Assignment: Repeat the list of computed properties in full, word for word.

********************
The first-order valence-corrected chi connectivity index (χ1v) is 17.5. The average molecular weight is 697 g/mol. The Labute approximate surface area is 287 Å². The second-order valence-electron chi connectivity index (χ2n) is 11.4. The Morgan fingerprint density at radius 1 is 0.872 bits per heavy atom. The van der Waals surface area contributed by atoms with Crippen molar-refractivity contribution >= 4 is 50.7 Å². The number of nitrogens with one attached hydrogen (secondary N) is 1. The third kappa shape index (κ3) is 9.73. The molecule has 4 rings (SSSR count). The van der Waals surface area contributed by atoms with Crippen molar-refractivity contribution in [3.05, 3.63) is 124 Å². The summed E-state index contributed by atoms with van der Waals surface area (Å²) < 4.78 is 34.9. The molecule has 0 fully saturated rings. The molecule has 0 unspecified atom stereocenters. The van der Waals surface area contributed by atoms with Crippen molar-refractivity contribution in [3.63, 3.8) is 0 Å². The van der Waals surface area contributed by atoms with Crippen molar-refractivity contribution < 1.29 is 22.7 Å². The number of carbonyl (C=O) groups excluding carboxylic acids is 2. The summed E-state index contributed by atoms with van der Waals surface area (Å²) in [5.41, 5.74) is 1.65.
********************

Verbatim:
The first-order valence-corrected chi connectivity index (χ1v) is 17.5. The average molecular weight is 697 g/mol. The Labute approximate surface area is 287 Å². The second-order valence-electron chi connectivity index (χ2n) is 11.4. The Morgan fingerprint density at radius 1 is 0.872 bits per heavy atom. The van der Waals surface area contributed by atoms with Crippen molar-refractivity contribution >= 4 is 50.7 Å². The number of nitrogens with one attached hydrogen (secondary N) is 1. The third kappa shape index (κ3) is 9.73. The molecule has 4 rings (SSSR count). The van der Waals surface area contributed by atoms with Crippen molar-refractivity contribution in [3.05, 3.63) is 124 Å². The summed E-state index contributed by atoms with van der Waals surface area (Å²) < 4.78 is 34.9. The molecule has 0 fully saturated rings. The molecule has 0 unspecified atom stereocenters. The van der Waals surface area contributed by atoms with Crippen molar-refractivity contribution in [3.63, 3.8) is 0 Å². The van der Waals surface area contributed by atoms with Crippen molar-refractivity contribution < 1.29 is 22.7 Å². The number of carbonyl (C=O) groups excluding carboxylic acids is 2. The summed E-state index contributed by atoms with van der Waals surface area (Å²) in [5.41, 5.74) is 1.65.